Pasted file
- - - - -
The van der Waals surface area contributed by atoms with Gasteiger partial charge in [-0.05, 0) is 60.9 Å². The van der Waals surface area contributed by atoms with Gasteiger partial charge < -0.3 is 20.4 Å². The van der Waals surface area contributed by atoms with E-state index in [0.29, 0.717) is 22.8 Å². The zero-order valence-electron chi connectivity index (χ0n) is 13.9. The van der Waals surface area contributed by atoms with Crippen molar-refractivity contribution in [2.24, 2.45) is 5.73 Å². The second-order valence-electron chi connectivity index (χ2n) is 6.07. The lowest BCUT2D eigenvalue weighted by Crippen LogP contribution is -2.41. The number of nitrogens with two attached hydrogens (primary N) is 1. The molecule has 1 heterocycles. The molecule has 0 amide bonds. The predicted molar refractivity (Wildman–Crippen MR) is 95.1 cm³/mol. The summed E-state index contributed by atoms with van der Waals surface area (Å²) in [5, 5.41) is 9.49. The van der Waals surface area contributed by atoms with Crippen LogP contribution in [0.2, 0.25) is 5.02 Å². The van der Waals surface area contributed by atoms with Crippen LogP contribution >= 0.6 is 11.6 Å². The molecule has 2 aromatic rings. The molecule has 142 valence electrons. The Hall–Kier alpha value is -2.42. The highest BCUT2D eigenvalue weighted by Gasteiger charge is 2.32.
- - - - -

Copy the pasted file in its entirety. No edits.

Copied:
The van der Waals surface area contributed by atoms with Gasteiger partial charge in [-0.05, 0) is 60.9 Å². The van der Waals surface area contributed by atoms with Gasteiger partial charge < -0.3 is 20.4 Å². The van der Waals surface area contributed by atoms with E-state index in [0.29, 0.717) is 22.8 Å². The zero-order valence-electron chi connectivity index (χ0n) is 13.9. The van der Waals surface area contributed by atoms with Crippen molar-refractivity contribution in [2.24, 2.45) is 5.73 Å². The second-order valence-electron chi connectivity index (χ2n) is 6.07. The lowest BCUT2D eigenvalue weighted by Crippen LogP contribution is -2.41. The number of nitrogens with two attached hydrogens (primary N) is 1. The molecule has 1 heterocycles. The molecule has 0 amide bonds. The predicted molar refractivity (Wildman–Crippen MR) is 95.1 cm³/mol. The summed E-state index contributed by atoms with van der Waals surface area (Å²) in [5, 5.41) is 9.49. The van der Waals surface area contributed by atoms with Crippen LogP contribution in [0.2, 0.25) is 5.02 Å². The van der Waals surface area contributed by atoms with Crippen LogP contribution >= 0.6 is 11.6 Å². The molecule has 2 aromatic rings. The molecule has 142 valence electrons. The Hall–Kier alpha value is -2.42. The highest BCUT2D eigenvalue weighted by Gasteiger charge is 2.32.